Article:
I know quite well that nuclear fission is zero carbon. But as you correctly stated “has a supply which will last 100s of years if we use breeders” it is NON-renewable – which was my point. It really bothers me that some people don’t get the point of renewable. Please don’t mix the topics renewable and zero carbon. Those are 2 different stories. Nuclear fission is NON-renewable. Furthermore Nuclear fission is produces one of the most hazardous types of waste humanity had to deal with. If you want to compare nuclear fission to common sense renewables on a waste basis we both agree about zero carbon. But do you think we can just neglegt the heritage to upcoming generations? Up to now there is no technical viable solution to get rid or at least long-time storage of nuclear waste. Don’t get me wrong. I am all for studying possible solutions. Power density of nuclear fission is one advantage that needs to be considered as a positive. So IF humanity starts to act responsible one day in the future I am all for nuclear fission as a possibility. Up to now my impression is that humankind is far from reaching that… Read more »

“Don’t get me wrong”
Well, you ARE wrong. Uranium fission has all the negatives you attribute to it. Thorium fission DOES NOT. So, please read up all you can & rethink the completely different New Nuclear Age.

Oh, also supplies of thorium are effectively infinite, for THREE reasons-
1. It is at least four times as abundant as uranium
2. Energy extraction in an MSR is 92-95% as compared to 2-5% in a modern PWR. Therefore far less thorium is needed than uranium.
3. Thorium has no need for enrichment, nor is it fissile in its natural state.

On the 7th anniversary of the world’s worst nuclear disaster – a disaster that will continue to contaminate the Pacific Ocean for decades to come, let’s agree that we already have a viable renewable energy solution in solar.


I tend to agree with Ms. Caldicott’s contention that Thorium Reactors (whether the old unworkable designs, or the new-fangled ones) introduce more complications and in the end are unworkable, as all the “Commercial” “TEST” thorium power plants ultimately proved unworkable, uneconomic or both in the past.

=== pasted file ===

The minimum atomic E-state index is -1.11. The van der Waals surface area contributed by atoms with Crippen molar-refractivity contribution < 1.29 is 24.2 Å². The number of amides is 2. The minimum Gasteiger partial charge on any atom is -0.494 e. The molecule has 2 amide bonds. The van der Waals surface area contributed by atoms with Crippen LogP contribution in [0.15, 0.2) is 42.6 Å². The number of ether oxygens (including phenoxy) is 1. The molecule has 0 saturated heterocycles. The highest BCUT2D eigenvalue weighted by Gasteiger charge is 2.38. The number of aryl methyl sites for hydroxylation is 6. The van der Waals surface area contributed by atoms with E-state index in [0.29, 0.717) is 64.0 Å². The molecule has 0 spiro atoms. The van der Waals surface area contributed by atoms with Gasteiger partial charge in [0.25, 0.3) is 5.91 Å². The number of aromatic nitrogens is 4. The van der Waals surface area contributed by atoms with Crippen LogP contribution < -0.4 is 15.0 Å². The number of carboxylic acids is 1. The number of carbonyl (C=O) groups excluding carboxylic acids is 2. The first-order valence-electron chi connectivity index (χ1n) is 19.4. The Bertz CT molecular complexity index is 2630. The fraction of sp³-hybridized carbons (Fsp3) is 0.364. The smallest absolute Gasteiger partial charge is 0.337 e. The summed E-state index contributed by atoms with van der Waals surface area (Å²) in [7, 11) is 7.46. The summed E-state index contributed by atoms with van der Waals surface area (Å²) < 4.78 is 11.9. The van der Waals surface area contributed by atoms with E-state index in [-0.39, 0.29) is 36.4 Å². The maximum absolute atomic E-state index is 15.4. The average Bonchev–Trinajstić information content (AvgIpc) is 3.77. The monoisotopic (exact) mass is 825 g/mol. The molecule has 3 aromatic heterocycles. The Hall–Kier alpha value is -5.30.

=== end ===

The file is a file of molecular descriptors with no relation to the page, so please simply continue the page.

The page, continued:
Of course people can go on making simplistic arguments, ignoring technical details (what I usually criticize the H2 enthusiasts of – that their “Pie in the Sky Dreams” need to be brought back down to earth a bit), as that Deceptive and Lieing Strauss said that Nuclear Energy would be “Too cheap to Meter”, when in actuality the only places in this country that have astronomic electricity rates also by coincidence have a large percentage of their juice made by Nukes, and highly – subsidized at that.

As EV adoption grows, we should expect the TOU concept to disappear, because charging at night will bring nighttime demand closer to daytime, defeating the entire premise behind TOU.

What we don’t want is realtime demand based pricing. This has been used and companies have had to pay someone to monitor the realtime price and pause production when it crosses a threshold.

How this works out will likely be a PITA to us because those who write the bills find a way to make it best for them.

TOU should always work. The time just shifts. Where I am peak used to be noon to six, but with so much solar peak is now five to nine. In winter the difference between peak and off-peak is so small you just charge whenever you plug in. Agree that dynamic TOU would be problematic, but I can’t see anyone moving to dynamic TOU at this point. Too many issues.

Solar + battery work for just about any TOU pricing plan.